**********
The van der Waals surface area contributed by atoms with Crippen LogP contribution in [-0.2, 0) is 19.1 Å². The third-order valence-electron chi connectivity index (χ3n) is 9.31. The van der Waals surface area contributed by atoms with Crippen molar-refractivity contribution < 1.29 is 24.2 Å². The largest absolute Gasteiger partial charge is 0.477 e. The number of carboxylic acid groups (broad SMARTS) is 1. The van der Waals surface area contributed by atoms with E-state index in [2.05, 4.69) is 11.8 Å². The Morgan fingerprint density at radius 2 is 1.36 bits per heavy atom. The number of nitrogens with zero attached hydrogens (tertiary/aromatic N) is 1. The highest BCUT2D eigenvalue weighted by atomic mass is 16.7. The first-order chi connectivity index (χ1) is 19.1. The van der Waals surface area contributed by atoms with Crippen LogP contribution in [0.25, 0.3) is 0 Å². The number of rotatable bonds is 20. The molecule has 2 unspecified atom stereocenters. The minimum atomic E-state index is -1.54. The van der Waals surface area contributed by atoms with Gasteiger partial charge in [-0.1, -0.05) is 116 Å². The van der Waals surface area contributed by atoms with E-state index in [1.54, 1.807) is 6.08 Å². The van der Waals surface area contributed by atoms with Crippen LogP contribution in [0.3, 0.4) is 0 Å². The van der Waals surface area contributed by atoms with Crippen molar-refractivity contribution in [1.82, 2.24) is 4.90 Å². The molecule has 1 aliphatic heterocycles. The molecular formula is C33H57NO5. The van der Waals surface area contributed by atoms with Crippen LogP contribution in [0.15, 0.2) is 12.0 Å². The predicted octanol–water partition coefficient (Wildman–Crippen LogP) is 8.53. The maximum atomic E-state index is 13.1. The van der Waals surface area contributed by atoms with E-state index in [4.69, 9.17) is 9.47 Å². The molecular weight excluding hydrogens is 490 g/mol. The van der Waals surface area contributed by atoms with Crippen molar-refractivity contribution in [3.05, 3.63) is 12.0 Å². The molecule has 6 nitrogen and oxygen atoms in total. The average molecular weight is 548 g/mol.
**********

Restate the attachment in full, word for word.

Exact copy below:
The van der Waals surface area contributed by atoms with Crippen LogP contribution in [-0.2, 0) is 19.1 Å². The third-order valence-electron chi connectivity index (χ3n) is 9.31. The van der Waals surface area contributed by atoms with Crippen molar-refractivity contribution < 1.29 is 24.2 Å². The largest absolute Gasteiger partial charge is 0.477 e. The number of carboxylic acid groups (broad SMARTS) is 1. The van der Waals surface area contributed by atoms with E-state index in [2.05, 4.69) is 11.8 Å². The Morgan fingerprint density at radius 2 is 1.36 bits per heavy atom. The number of nitrogens with zero attached hydrogens (tertiary/aromatic N) is 1. The highest BCUT2D eigenvalue weighted by atomic mass is 16.7. The first-order chi connectivity index (χ1) is 19.1. The van der Waals surface area contributed by atoms with Crippen LogP contribution in [0.25, 0.3) is 0 Å². The number of rotatable bonds is 20. The molecule has 2 unspecified atom stereocenters. The minimum atomic E-state index is -1.54. The van der Waals surface area contributed by atoms with Gasteiger partial charge in [-0.1, -0.05) is 116 Å². The van der Waals surface area contributed by atoms with E-state index in [1.54, 1.807) is 6.08 Å². The van der Waals surface area contributed by atoms with Crippen LogP contribution in [0.3, 0.4) is 0 Å². The van der Waals surface area contributed by atoms with Crippen molar-refractivity contribution in [1.82, 2.24) is 4.90 Å². The molecule has 1 aliphatic heterocycles. The molecular formula is C33H57NO5. The van der Waals surface area contributed by atoms with Crippen LogP contribution in [0.15, 0.2) is 12.0 Å². The predicted octanol–water partition coefficient (Wildman–Crippen LogP) is 8.53. The maximum atomic E-state index is 13.1. The van der Waals surface area contributed by atoms with E-state index in [4.69, 9.17) is 9.47 Å². The molecular weight excluding hydrogens is 490 g/mol. The van der Waals surface area contributed by atoms with Crippen molar-refractivity contribution in [3.05, 3.63) is 12.0 Å². The molecule has 6 nitrogen and oxygen atoms in total. The average molecular weight is 548 g/mol.